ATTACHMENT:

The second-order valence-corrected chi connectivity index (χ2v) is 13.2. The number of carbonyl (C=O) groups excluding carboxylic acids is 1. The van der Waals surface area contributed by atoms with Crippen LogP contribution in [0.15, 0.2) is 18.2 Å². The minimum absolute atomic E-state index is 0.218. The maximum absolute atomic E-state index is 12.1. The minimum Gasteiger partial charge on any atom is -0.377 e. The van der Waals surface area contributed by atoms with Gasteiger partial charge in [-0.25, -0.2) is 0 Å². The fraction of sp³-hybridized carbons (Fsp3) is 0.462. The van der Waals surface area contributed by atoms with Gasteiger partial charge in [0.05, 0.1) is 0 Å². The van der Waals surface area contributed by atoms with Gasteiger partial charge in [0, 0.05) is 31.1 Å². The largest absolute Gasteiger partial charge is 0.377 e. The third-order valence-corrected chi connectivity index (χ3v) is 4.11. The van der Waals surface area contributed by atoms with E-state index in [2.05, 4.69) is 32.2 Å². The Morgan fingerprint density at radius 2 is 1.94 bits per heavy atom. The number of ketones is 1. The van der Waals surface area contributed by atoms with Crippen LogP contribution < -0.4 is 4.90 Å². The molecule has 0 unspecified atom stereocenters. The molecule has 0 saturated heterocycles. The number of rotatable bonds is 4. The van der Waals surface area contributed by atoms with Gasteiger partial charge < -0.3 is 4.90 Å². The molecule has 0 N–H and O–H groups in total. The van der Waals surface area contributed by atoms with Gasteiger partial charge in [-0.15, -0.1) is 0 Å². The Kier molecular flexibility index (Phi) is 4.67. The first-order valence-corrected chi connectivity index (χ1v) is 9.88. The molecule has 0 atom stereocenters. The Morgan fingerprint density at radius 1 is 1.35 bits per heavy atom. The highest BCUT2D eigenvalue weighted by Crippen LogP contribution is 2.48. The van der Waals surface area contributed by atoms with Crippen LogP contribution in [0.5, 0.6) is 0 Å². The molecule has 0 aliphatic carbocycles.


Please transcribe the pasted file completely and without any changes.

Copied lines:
The second-order valence-corrected chi connectivity index (χ2v) is 13.2. The number of carbonyl (C=O) groups excluding carboxylic acids is 1. The van der Waals surface area contributed by atoms with Crippen LogP contribution in [0.15, 0.2) is 18.2 Å². The minimum absolute atomic E-state index is 0.218. The maximum absolute atomic E-state index is 12.1. The minimum Gasteiger partial charge on any atom is -0.377 e. The van der Waals surface area contributed by atoms with Gasteiger partial charge in [-0.25, -0.2) is 0 Å². The fraction of sp³-hybridized carbons (Fsp3) is 0.462. The van der Waals surface area contributed by atoms with Gasteiger partial charge in [0.05, 0.1) is 0 Å². The van der Waals surface area contributed by atoms with Gasteiger partial charge in [0, 0.05) is 31.1 Å². The largest absolute Gasteiger partial charge is 0.377 e. The third-order valence-corrected chi connectivity index (χ3v) is 4.11. The van der Waals surface area contributed by atoms with E-state index in [2.05, 4.69) is 32.2 Å². The Morgan fingerprint density at radius 2 is 1.94 bits per heavy atom. The number of ketones is 1. The van der Waals surface area contributed by atoms with Crippen LogP contribution < -0.4 is 4.90 Å². The molecule has 0 unspecified atom stereocenters. The molecule has 0 saturated heterocycles. The number of rotatable bonds is 4. The van der Waals surface area contributed by atoms with Gasteiger partial charge < -0.3 is 4.90 Å². The molecule has 0 N–H and O–H groups in total. The van der Waals surface area contributed by atoms with Gasteiger partial charge in [-0.15, -0.1) is 0 Å². The Kier molecular flexibility index (Phi) is 4.67. The first-order valence-corrected chi connectivity index (χ1v) is 9.88. The molecule has 0 atom stereocenters. The Morgan fingerprint density at radius 1 is 1.35 bits per heavy atom. The highest BCUT2D eigenvalue weighted by Crippen LogP contribution is 2.48. The van der Waals surface area contributed by atoms with Crippen LogP contribution in [0.5, 0.6) is 0 Å². The molecule has 0 aliphatic carbocycles.